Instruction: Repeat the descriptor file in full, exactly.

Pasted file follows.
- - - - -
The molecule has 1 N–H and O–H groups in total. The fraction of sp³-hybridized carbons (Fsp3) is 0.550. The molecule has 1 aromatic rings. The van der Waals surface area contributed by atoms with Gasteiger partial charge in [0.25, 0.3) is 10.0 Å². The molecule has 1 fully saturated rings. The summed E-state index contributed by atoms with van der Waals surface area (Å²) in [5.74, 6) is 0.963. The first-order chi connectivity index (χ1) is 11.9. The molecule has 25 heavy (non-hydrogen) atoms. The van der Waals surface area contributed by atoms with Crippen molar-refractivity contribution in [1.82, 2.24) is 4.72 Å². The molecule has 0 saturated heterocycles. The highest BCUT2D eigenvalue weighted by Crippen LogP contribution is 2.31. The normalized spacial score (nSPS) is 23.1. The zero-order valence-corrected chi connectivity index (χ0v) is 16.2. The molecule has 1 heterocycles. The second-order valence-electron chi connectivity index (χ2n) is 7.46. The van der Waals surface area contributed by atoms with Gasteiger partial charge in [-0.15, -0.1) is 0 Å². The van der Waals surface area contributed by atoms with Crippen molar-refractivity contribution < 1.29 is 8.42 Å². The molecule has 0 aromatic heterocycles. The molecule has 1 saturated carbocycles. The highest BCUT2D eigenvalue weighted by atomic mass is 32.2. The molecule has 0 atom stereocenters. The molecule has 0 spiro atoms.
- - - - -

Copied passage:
The molecule has 1 N–H and O–H groups in total. The fraction of sp³-hybridized carbons (Fsp3) is 0.550. The molecule has 1 aromatic rings. The van der Waals surface area contributed by atoms with Gasteiger partial charge in [0.25, 0.3) is 10.0 Å². The molecule has 1 fully saturated rings. The summed E-state index contributed by atoms with van der Waals surface area (Å²) in [5.74, 6) is 0.963. The first-order chi connectivity index (χ1) is 11.9. The molecule has 25 heavy (non-hydrogen) atoms. The van der Waals surface area contributed by atoms with Crippen molar-refractivity contribution in [1.82, 2.24) is 4.72 Å². The molecule has 0 saturated heterocycles. The highest BCUT2D eigenvalue weighted by Crippen LogP contribution is 2.31. The normalized spacial score (nSPS) is 23.1. The zero-order valence-corrected chi connectivity index (χ0v) is 16.2. The molecule has 1 heterocycles. The second-order valence-electron chi connectivity index (χ2n) is 7.46. The van der Waals surface area contributed by atoms with Gasteiger partial charge in [-0.15, -0.1) is 0 Å². The van der Waals surface area contributed by atoms with Crippen molar-refractivity contribution < 1.29 is 8.42 Å². The molecule has 0 aromatic heterocycles. The molecule has 1 saturated carbocycles. The highest BCUT2D eigenvalue weighted by atomic mass is 32.2. The molecule has 0 atom stereocenters. The molecule has 0 spiro atoms.